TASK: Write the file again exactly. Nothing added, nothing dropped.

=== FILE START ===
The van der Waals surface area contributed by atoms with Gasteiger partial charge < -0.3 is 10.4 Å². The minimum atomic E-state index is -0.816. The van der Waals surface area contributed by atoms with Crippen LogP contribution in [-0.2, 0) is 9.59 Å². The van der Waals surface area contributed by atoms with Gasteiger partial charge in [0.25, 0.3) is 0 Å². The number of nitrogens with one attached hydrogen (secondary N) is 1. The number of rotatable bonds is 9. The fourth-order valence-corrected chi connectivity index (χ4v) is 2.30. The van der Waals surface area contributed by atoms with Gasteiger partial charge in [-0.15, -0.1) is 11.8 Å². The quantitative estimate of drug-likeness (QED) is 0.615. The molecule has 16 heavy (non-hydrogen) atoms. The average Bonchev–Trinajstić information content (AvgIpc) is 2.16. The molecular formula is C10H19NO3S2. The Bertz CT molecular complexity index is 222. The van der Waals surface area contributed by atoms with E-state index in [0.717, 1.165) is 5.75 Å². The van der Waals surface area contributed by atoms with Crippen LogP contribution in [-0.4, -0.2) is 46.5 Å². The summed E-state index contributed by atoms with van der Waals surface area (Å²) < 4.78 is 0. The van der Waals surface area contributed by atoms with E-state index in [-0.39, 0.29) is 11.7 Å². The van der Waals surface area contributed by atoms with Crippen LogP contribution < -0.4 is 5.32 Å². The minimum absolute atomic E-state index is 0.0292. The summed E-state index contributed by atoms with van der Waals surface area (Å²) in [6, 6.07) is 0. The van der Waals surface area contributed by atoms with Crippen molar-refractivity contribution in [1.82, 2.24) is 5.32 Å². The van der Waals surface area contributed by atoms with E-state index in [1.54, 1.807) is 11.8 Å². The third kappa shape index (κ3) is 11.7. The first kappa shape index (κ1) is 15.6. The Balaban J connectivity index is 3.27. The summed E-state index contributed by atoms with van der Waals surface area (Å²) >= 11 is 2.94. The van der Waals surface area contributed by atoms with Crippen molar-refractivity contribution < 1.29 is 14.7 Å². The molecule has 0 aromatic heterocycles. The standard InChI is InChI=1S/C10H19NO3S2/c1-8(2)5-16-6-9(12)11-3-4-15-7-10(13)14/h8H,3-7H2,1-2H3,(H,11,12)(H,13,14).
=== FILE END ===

The van der Waals surface area contributed by atoms with Gasteiger partial charge < -0.3 is 10.4 Å². The minimum atomic E-state index is -0.816. The van der Waals surface area contributed by atoms with Crippen LogP contribution in [-0.2, 0) is 9.59 Å². The van der Waals surface area contributed by atoms with Gasteiger partial charge in [0.25, 0.3) is 0 Å². The number of nitrogens with one attached hydrogen (secondary N) is 1. The number of rotatable bonds is 9. The fourth-order valence-corrected chi connectivity index (χ4v) is 2.30. The van der Waals surface area contributed by atoms with Gasteiger partial charge in [-0.15, -0.1) is 11.8 Å². The quantitative estimate of drug-likeness (QED) is 0.615. The molecule has 16 heavy (non-hydrogen) atoms. The average Bonchev–Trinajstić information content (AvgIpc) is 2.16. The molecular formula is C10H19NO3S2. The Bertz CT molecular complexity index is 222. The van der Waals surface area contributed by atoms with E-state index in [0.717, 1.165) is 5.75 Å². The van der Waals surface area contributed by atoms with Crippen LogP contribution in [-0.4, -0.2) is 46.5 Å². The summed E-state index contributed by atoms with van der Waals surface area (Å²) < 4.78 is 0. The van der Waals surface area contributed by atoms with E-state index in [-0.39, 0.29) is 11.7 Å². The van der Waals surface area contributed by atoms with Crippen LogP contribution < -0.4 is 5.32 Å². The minimum absolute atomic E-state index is 0.0292. The summed E-state index contributed by atoms with van der Waals surface area (Å²) in [6, 6.07) is 0. The van der Waals surface area contributed by atoms with Crippen molar-refractivity contribution in [1.82, 2.24) is 5.32 Å². The van der Waals surface area contributed by atoms with E-state index in [1.54, 1.807) is 11.8 Å². The third kappa shape index (κ3) is 11.7. The first kappa shape index (κ1) is 15.6. The Balaban J connectivity index is 3.27. The summed E-state index contributed by atoms with van der Waals surface area (Å²) >= 11 is 2.94. The van der Waals surface area contributed by atoms with Crippen molar-refractivity contribution < 1.29 is 14.7 Å². The molecule has 0 aromatic heterocycles. The standard InChI is InChI=1S/C10H19NO3S2/c1-8(2)5-16-6-9(12)11-3-4-15-7-10(13)14/h8H,3-7H2,1-2H3,(H,11,12)(H,13,14).